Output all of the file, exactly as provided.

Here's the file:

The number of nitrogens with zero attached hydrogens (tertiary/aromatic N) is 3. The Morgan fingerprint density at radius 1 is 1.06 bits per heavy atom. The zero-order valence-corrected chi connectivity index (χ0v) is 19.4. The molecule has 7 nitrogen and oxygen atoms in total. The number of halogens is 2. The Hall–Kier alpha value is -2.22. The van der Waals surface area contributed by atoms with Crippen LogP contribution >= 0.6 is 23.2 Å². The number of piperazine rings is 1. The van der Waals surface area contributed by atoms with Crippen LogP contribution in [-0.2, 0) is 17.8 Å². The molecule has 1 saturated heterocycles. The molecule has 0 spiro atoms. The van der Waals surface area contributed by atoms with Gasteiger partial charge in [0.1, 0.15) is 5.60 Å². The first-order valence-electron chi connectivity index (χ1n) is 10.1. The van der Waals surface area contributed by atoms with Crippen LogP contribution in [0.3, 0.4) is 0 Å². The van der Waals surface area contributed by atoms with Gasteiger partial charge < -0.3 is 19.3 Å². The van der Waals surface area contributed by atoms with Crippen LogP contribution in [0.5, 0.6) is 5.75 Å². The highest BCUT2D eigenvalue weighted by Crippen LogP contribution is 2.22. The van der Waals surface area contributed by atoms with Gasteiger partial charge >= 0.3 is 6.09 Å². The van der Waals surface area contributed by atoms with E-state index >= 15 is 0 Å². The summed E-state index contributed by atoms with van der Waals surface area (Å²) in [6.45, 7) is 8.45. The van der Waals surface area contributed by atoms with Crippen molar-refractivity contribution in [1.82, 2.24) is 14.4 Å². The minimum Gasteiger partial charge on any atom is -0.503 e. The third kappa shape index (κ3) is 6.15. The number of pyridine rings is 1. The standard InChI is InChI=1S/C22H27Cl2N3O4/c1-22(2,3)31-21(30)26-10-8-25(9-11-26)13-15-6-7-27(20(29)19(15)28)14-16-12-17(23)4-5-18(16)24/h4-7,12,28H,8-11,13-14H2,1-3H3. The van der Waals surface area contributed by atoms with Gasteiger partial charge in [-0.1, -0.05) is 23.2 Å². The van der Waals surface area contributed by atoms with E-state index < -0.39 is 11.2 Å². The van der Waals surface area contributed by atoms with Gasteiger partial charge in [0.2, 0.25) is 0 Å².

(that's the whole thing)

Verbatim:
The number of nitrogens with zero attached hydrogens (tertiary/aromatic N) is 3. The Morgan fingerprint density at radius 1 is 1.06 bits per heavy atom. The zero-order valence-corrected chi connectivity index (χ0v) is 19.4. The molecule has 7 nitrogen and oxygen atoms in total. The number of halogens is 2. The Hall–Kier alpha value is -2.22. The van der Waals surface area contributed by atoms with Crippen LogP contribution >= 0.6 is 23.2 Å². The number of piperazine rings is 1. The van der Waals surface area contributed by atoms with Crippen LogP contribution in [-0.2, 0) is 17.8 Å². The molecule has 1 saturated heterocycles. The molecule has 0 spiro atoms. The van der Waals surface area contributed by atoms with Gasteiger partial charge in [0.1, 0.15) is 5.60 Å². The first-order valence-electron chi connectivity index (χ1n) is 10.1. The van der Waals surface area contributed by atoms with Crippen LogP contribution in [0.3, 0.4) is 0 Å². The van der Waals surface area contributed by atoms with Gasteiger partial charge < -0.3 is 19.3 Å². The van der Waals surface area contributed by atoms with Crippen LogP contribution in [0.5, 0.6) is 5.75 Å². The highest BCUT2D eigenvalue weighted by Crippen LogP contribution is 2.22. The van der Waals surface area contributed by atoms with Gasteiger partial charge >= 0.3 is 6.09 Å². The van der Waals surface area contributed by atoms with E-state index >= 15 is 0 Å². The summed E-state index contributed by atoms with van der Waals surface area (Å²) in [6.45, 7) is 8.45. The van der Waals surface area contributed by atoms with Crippen molar-refractivity contribution in [1.82, 2.24) is 14.4 Å². The minimum Gasteiger partial charge on any atom is -0.503 e. The third kappa shape index (κ3) is 6.15. The number of pyridine rings is 1. The standard InChI is InChI=1S/C22H27Cl2N3O4/c1-22(2,3)31-21(30)26-10-8-25(9-11-26)13-15-6-7-27(20(29)19(15)28)14-16-12-17(23)4-5-18(16)24/h4-7,12,28H,8-11,13-14H2,1-3H3. The van der Waals surface area contributed by atoms with Gasteiger partial charge in [-0.1, -0.05) is 23.2 Å². The van der Waals surface area contributed by atoms with E-state index < -0.39 is 11.2 Å². The van der Waals surface area contributed by atoms with Gasteiger partial charge in [0.2, 0.25) is 0 Å².